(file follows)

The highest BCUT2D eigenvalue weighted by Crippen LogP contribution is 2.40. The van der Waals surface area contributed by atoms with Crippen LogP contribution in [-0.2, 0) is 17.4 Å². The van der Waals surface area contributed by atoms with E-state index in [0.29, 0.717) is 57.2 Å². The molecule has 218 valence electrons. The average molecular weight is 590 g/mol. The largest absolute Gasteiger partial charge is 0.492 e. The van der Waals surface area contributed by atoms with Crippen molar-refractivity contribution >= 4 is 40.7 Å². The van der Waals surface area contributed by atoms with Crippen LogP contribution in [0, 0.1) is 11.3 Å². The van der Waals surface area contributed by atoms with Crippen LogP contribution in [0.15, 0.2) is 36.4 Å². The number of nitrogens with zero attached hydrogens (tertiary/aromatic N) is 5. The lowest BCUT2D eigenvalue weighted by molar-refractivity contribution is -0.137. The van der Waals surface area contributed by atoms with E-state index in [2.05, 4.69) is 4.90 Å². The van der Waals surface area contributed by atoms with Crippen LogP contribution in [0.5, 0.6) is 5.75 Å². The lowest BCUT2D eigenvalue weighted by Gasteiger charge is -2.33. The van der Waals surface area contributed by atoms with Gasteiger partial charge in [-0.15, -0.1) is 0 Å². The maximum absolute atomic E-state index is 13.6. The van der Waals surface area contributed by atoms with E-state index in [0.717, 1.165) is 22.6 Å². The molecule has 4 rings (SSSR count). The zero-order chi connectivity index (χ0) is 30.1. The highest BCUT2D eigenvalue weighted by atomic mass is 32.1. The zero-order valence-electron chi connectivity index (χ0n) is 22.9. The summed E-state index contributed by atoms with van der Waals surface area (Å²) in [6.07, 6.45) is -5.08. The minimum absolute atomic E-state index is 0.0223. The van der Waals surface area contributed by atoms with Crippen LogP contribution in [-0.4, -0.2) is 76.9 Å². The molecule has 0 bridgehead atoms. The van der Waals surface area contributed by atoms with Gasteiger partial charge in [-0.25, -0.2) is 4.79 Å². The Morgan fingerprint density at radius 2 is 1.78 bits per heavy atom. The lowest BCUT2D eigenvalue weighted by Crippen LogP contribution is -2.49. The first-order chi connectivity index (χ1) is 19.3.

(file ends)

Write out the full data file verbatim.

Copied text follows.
The highest BCUT2D eigenvalue weighted by Crippen LogP contribution is 2.40. The van der Waals surface area contributed by atoms with Crippen LogP contribution in [-0.2, 0) is 17.4 Å². The van der Waals surface area contributed by atoms with E-state index in [0.29, 0.717) is 57.2 Å². The molecule has 218 valence electrons. The average molecular weight is 590 g/mol. The largest absolute Gasteiger partial charge is 0.492 e. The van der Waals surface area contributed by atoms with Crippen molar-refractivity contribution >= 4 is 40.7 Å². The van der Waals surface area contributed by atoms with Crippen LogP contribution in [0, 0.1) is 11.3 Å². The van der Waals surface area contributed by atoms with Crippen LogP contribution in [0.15, 0.2) is 36.4 Å². The number of nitrogens with zero attached hydrogens (tertiary/aromatic N) is 5. The lowest BCUT2D eigenvalue weighted by molar-refractivity contribution is -0.137. The van der Waals surface area contributed by atoms with E-state index in [2.05, 4.69) is 4.90 Å². The van der Waals surface area contributed by atoms with Crippen LogP contribution in [0.5, 0.6) is 5.75 Å². The lowest BCUT2D eigenvalue weighted by Gasteiger charge is -2.33. The van der Waals surface area contributed by atoms with Gasteiger partial charge in [-0.15, -0.1) is 0 Å². The maximum absolute atomic E-state index is 13.6. The van der Waals surface area contributed by atoms with E-state index in [0.717, 1.165) is 22.6 Å². The molecule has 4 rings (SSSR count). The zero-order chi connectivity index (χ0) is 30.1. The highest BCUT2D eigenvalue weighted by atomic mass is 32.1. The zero-order valence-electron chi connectivity index (χ0n) is 22.9. The summed E-state index contributed by atoms with van der Waals surface area (Å²) in [6.07, 6.45) is -5.08. The minimum absolute atomic E-state index is 0.0223. The van der Waals surface area contributed by atoms with Crippen LogP contribution in [-0.4, -0.2) is 76.9 Å². The molecule has 0 bridgehead atoms. The van der Waals surface area contributed by atoms with Gasteiger partial charge in [-0.25, -0.2) is 4.79 Å². The Morgan fingerprint density at radius 2 is 1.78 bits per heavy atom. The lowest BCUT2D eigenvalue weighted by Crippen LogP contribution is -2.49. The first-order chi connectivity index (χ1) is 19.3.